"We're not worrying about what the pathogen is doing or trying
to anticipate how it will change next," says Leong. "Instead,
we're focusing on the plant, hoping to provide rice plants with the
most generic resistance possible."
With this in mind, the scientists have designed a system that enables
the expression of both the rice gene and pathogen gene in the host plantresulting
in a situation known as "complete signaling." Still fine-tuning
their methods, Leong and researchers are working to better understand
when and where the Avr gene's molecules or proteins are first
perceived by the plant cell.
In another approach, the researchers are working to instigate the resistance
response by pretreating the transformed rice plantone already
possessing the desired resistance genewith the molecules or proteins
produced by the pathogenic Avr gene. "We introduce these
gene products through a benign bacterium or fungus," says Leong.
"Even better is using nitrogen-fixing bacteria as the vehicle,
an approach that results in dual benefits for the rice plant."
Rice isn't the only beneficiary of this work. That's because the Magnaporthe
fungus is known to attack other cereals and grasses, including wheat,
barley, maize, and even turfgrass. "We hope to be able to use our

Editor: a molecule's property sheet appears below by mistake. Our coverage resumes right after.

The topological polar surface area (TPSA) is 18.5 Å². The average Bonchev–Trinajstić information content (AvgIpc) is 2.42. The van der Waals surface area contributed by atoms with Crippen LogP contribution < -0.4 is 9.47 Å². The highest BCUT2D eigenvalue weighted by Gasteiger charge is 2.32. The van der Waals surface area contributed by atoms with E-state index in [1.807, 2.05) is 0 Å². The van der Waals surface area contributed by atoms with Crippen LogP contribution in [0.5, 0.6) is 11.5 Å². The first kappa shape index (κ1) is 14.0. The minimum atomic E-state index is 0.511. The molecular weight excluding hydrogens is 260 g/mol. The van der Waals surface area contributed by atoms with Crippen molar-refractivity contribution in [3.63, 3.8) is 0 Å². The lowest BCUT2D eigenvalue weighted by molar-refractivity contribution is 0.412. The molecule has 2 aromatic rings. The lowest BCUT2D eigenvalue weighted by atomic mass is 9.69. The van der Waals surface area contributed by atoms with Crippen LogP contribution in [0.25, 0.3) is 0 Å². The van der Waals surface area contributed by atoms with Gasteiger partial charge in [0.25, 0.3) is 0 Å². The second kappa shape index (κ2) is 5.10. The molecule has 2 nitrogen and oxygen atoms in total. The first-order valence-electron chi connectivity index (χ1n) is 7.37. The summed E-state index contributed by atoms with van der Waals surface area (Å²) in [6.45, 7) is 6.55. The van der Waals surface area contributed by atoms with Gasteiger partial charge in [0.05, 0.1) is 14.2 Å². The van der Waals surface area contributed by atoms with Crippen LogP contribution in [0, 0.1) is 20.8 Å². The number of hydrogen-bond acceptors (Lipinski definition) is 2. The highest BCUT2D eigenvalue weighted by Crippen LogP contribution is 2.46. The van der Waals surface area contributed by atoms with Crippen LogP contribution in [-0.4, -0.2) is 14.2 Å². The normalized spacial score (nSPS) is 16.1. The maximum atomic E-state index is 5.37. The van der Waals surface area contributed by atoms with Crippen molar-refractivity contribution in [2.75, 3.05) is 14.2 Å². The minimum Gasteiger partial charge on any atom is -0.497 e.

gene pair in these grasses, to achieve the same kind of signaling,"
Leong and colleagues are also extending their research findings to
help save finger millet, an important source of nutrition for resource-poor
farmers in developing countries. It, too, is under attack by certain
strains of the blast fungus. The researchers are sharing their gene
discoveries with collaborators from the University of Bangalore, India.
The ARS rice blast research will have broad applications. "This
is one of the few systems in which both plant host and pathogen genes
are cloned," says Leong, "so it serves as an excellent model
for understanding the genetic and molecular bases of plant-fungus interactions."By
Erin K. Peabody,
Agricultural Research Service Information Staff.
This research is part of Plant Diseases, an ARS National Program
(#303) described on the World Wide Web at www.nps.ars.usda.gov.
"Bolstering Rice Against Blast" was published in the August 2004 issue of Agricultural Research magazine.